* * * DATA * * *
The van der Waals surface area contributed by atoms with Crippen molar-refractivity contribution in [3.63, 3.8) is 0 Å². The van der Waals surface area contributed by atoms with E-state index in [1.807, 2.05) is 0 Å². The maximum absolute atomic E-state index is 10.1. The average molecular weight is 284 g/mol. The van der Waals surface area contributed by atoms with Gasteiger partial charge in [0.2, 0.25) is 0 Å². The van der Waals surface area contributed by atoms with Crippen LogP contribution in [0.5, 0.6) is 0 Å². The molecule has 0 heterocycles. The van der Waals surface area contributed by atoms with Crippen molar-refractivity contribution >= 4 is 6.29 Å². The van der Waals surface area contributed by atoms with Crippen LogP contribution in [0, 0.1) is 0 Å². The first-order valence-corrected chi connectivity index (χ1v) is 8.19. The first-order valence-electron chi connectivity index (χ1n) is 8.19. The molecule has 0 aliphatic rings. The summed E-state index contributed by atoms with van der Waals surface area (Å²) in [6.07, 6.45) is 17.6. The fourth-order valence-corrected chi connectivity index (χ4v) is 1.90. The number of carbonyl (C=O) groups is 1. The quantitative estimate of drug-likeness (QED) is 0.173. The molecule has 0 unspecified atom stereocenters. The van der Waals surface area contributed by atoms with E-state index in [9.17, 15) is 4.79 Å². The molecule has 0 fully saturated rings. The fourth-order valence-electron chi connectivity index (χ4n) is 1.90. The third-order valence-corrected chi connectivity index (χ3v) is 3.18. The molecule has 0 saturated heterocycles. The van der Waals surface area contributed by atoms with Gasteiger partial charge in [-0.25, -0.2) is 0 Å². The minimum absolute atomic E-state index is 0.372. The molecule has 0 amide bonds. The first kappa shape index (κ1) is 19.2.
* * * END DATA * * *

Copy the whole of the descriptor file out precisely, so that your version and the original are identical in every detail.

The van der Waals surface area contributed by atoms with Crippen molar-refractivity contribution in [3.63, 3.8) is 0 Å². The van der Waals surface area contributed by atoms with E-state index in [1.807, 2.05) is 0 Å². The maximum absolute atomic E-state index is 10.1. The average molecular weight is 284 g/mol. The van der Waals surface area contributed by atoms with Gasteiger partial charge in [0.2, 0.25) is 0 Å². The van der Waals surface area contributed by atoms with Crippen LogP contribution in [0.5, 0.6) is 0 Å². The molecule has 0 heterocycles. The van der Waals surface area contributed by atoms with Crippen molar-refractivity contribution >= 4 is 6.29 Å². The van der Waals surface area contributed by atoms with Crippen LogP contribution in [0, 0.1) is 0 Å². The first-order valence-corrected chi connectivity index (χ1v) is 8.19. The first-order valence-electron chi connectivity index (χ1n) is 8.19. The molecule has 0 aliphatic rings. The summed E-state index contributed by atoms with van der Waals surface area (Å²) in [6.07, 6.45) is 17.6. The fourth-order valence-corrected chi connectivity index (χ4v) is 1.90. The number of carbonyl (C=O) groups is 1. The quantitative estimate of drug-likeness (QED) is 0.173. The molecule has 0 unspecified atom stereocenters. The van der Waals surface area contributed by atoms with E-state index in [9.17, 15) is 4.79 Å². The molecule has 0 fully saturated rings. The fourth-order valence-electron chi connectivity index (χ4n) is 1.90. The third-order valence-corrected chi connectivity index (χ3v) is 3.18. The molecule has 0 saturated heterocycles. The van der Waals surface area contributed by atoms with Gasteiger partial charge in [-0.25, -0.2) is 0 Å². The minimum absolute atomic E-state index is 0.372. The molecule has 0 amide bonds. The first kappa shape index (κ1) is 19.2.